“I’m pretty busy tonight, so I should go alone, and you can walk home again. Sorry. I haven’t been feeling well, you know, girls our age get periods and have insane hormones that make us feel shitty.”
After saying this, Genesis turned to look at me with that stupid innocent stare she tried so hard to keep on her face. It wasn’t real. What was real in that stare each time was the feeling that she convinced herself that I bought into it, and I had no choice but to run with it; if I had chosen to act against it, she would burst into a chorus of “you must be on your period!” My only other option was to shyly inquire, pose as the inferior and less-experienced friend who did not quite understand things so clearly the first time, find her unravel in her own act of convincing.
“Why don’t you let me see your parents? I want to ask them if they’re still throwing that quinceañera of yours! Maybe I can even ask my brother to sneak us some beer in those giant, gas-tank looking things like in the movies, and he can move it towards the kiddie table.” I wanted to see her unravel.
“Listen, I can’t. You can go home, I already said it! I’ll see you tomorrow or something,” she said, agitated.
She ran towards the crowd of churchgoers that flooded the basketball court. Families of three to five children and overly perfumed mamis and papis inched their way towards the green porch for some shade, the mamis clinging onto their impatient little ones who crawled under the pews during most of the service. I watched Genesis squeeze through the crowd as she tried making her shoulders smaller to pass through until both of her arms were touching one another. In the movies, the boy runs
for the girl who keeps saying no—he pulls her by the wrist and confesses his love for her until she is left with a burn-like mark on her arm because he wouldn’t let go. I didn’t run.
In the encroaching crowd, I could see Clarissa and Mrs. Jimenez purchasing a churro from the street vendor who had been stationed by the benches and not far from them, I caught a glimpse of Genesis’s long brown hair with its copper, untrimmed ends.
“You need to go home, Josie,” she gripped my arm like my mother did when I had gotten in trouble for something minor like not finishing a chore; it reminded me of always being told what to do and what to clean without my brothers receiving a single order. Her grasp tugged on my shirt until my bra strap peered out. I stared at her with hard eyes like how I stared at my mother.
“Genesis, let go! What the hell is wrong with you? Why can’t I see your family?”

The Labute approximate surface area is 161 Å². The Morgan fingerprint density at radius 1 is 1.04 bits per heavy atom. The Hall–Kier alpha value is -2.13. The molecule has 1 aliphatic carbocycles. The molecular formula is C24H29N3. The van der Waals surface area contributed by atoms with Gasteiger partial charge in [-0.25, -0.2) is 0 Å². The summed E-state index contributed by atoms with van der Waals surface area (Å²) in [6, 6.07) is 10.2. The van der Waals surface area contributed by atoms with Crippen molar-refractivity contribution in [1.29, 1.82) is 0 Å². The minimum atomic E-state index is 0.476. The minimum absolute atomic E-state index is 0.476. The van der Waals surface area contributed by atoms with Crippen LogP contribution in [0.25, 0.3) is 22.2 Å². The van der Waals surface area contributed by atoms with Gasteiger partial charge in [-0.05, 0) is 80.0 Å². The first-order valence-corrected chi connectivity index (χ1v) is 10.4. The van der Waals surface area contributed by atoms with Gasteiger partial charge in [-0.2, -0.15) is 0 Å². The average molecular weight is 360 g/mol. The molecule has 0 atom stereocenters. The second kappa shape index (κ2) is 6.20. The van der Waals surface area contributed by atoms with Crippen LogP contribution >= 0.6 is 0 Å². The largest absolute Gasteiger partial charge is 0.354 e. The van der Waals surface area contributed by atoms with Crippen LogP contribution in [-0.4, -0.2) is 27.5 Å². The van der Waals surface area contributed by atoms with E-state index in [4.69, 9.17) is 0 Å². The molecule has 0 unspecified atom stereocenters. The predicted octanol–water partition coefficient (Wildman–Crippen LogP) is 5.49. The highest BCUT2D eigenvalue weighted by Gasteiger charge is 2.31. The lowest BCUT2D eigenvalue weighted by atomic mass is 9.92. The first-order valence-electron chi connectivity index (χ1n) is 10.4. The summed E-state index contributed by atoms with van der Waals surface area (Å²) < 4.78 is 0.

My eyes softened at the sight of hers, and I grew desperate for answers. Meanwhile, dozens of people shouted for their compadres, their hermanos, and shuffled their way through the flux of us, squeezed their bodies by us. Genesis tightened her grip. Some weaved their way to shake Father Julio’s hand and were delayed, others shouted, “hijo, get your tio a churro, tambien!” from the other side of the court. The people and voices and bodies frustrated me, they all did things so contradictory from one another.
“You want the truth, chica?” Genesis lent her voice to the cacophony of Spanglish noise that usually would’ve sounded like a melding melody if I hadn’t been in a mood. “I can’t let my parents see you with that lesbian haircut! There, I said it. I can’t be seen walking around with a lesbian when I have to meet my chambelan.”
I pretended that the invisible weight I felt on my forehead was a cowboy hat whose brim shielded my weak eyes from the enemy I knew could pummel me. Genesis continued to hold on tight to my shirt, so I tugged.
“I thought you didn’t want to be near a lesbian-looking thing like me, so why don’t you let go and stop being a bitch?” Even though I had heard my brothers call my mom a bitch sometimes, I had never called her or any other girl one before. Genesis let go of my arm. Advertently, I adjusted my disheveled sleeve and concealed my bra strap. Genesis looked me up and down, seeming like she wanted to apologize, but I could tell she was already starting to convince herself otherwise. She was expecting me to apologize like usual. It doesn’t matter who starts the fight because I’m always the pendeja who says sorry.
My eyes lowered.
“It should take like a month for my hair to grow out,” I mumbled, walking away.
ENJAMBED | SPRING 2019